Precarity at Private Colleges, Part 1: The Adjuncts
August 3, 2012 8:49 am
Represented part-time faculty at Columbia College in Chicago won a hard-fought battle earlier this month, when the NLRB issued a decision stating the university has failed to bargain in good faith, and must provide the union with information on class assignment policy. The judge also ordered 18 part-timers be paid equivalent wages and interest for cancelled classes, and ordered the administration to reverse changes made to the schedules of represented faculty.
The NLRB ruling is just the latest development in a set of ongoing and highly contested contract negotiations. The part-timers’ contract expired in August 2010. In May 2011, P-Fac filed 36 unfair labor practice charges with the NLRB, most of which were dropped when the administration agreed to return to the table.
However, the more recent charge ruled on by the NLRB demonstrates the University’s continuing refusal to play fair. In 2010, senior adjuncts began to notice that their course loads were shrinking, with more classes being assigned to new adjuncts or administrative staff. President Diana Vallera, President of P-Fac (Part-Time Faculty Assocation at Columbia College) addressed the effects of the schedule changes for In These Times:
“If you’ve been there some time you have certain expectations of income, and you rely on that income,” Vallera says. “It was devastating for a lot of our members—especially since those classes were still available.”
July 17th’s NLRB ruling stated that class assignment policy could not be addressed with bargaining, but that the impact of the assignment policy would be covered — and ordered the administration to provide documents related to class assignment policy.
The released documents will allow the union to confirm or deny suspicions that the increasing reliance on more precarious adjuncts is meant to weaken the bargaining power of the part-time faculty union while keeping labor costs down.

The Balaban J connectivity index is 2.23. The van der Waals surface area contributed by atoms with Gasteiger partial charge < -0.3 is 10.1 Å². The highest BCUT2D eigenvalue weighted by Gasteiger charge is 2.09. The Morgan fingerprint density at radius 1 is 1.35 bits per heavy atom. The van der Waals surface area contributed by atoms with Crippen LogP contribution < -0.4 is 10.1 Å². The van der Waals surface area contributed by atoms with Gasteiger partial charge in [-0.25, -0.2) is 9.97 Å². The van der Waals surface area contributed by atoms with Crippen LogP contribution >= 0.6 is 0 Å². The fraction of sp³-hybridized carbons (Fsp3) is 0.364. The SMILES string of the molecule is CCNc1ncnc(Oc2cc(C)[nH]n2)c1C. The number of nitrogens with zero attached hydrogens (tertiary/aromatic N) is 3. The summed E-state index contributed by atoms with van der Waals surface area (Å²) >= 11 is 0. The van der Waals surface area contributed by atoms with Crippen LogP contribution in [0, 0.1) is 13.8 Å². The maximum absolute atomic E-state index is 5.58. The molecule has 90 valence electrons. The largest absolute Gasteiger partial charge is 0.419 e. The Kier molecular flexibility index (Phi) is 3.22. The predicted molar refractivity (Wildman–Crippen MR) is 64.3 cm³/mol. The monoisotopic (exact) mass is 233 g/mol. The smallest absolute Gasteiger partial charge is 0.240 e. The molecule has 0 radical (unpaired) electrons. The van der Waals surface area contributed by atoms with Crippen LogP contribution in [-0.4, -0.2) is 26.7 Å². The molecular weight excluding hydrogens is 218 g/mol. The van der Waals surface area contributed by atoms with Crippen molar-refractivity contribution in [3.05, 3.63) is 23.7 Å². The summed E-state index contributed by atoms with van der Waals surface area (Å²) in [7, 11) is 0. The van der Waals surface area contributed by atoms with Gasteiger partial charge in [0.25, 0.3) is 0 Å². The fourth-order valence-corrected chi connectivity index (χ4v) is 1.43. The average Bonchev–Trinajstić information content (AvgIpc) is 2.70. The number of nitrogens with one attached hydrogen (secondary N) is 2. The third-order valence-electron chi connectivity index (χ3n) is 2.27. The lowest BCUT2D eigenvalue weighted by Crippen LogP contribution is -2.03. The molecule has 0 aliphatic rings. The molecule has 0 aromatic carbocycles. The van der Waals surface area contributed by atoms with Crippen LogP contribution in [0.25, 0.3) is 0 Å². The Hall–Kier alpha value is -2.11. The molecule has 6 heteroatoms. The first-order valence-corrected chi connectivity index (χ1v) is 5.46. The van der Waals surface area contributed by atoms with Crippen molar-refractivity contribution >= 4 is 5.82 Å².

Vallera assesses the move to new adjuncts and administrative staff thusly:
“We’re seeing deans teaching classes.” It is likely a cost-saving measure and possibly also a move to reduce the union’s power as the contract negotiations drag on.
“Maybe they’re trying to negatively affect the membership by having our senior members losing classes, but if so that backfired because senior members were upset and came to the union and got involved.”
Graduate student instructors have experienced difficulty organizing and thus do not wield the influence of experienced, unionized faculty. Columbia administration has accused the union of favoring, rather than encouraging, the hire of the most qualified professors.
Nancy Traver, adjunct Journalism Professor and P-Fac spokesperson, provided clear evidence of favoritism towards new, unrepresented instructors:
We are NOT calling on the college to keep rehiring ineffective teachers. The union believes that the college should rehire experienced, committed adjuncts who have proved their dedication to the college. Some have taught 15 to 20 years. Now they are being shuffled to the side in favor of younger, lower-paid adjuncts. The college has even placed ads in local papers looking for new adjuncts, even though experienced adjuncts with many years at Columbia have said they are available to teach and want to teach, according to P-fac.
Image from here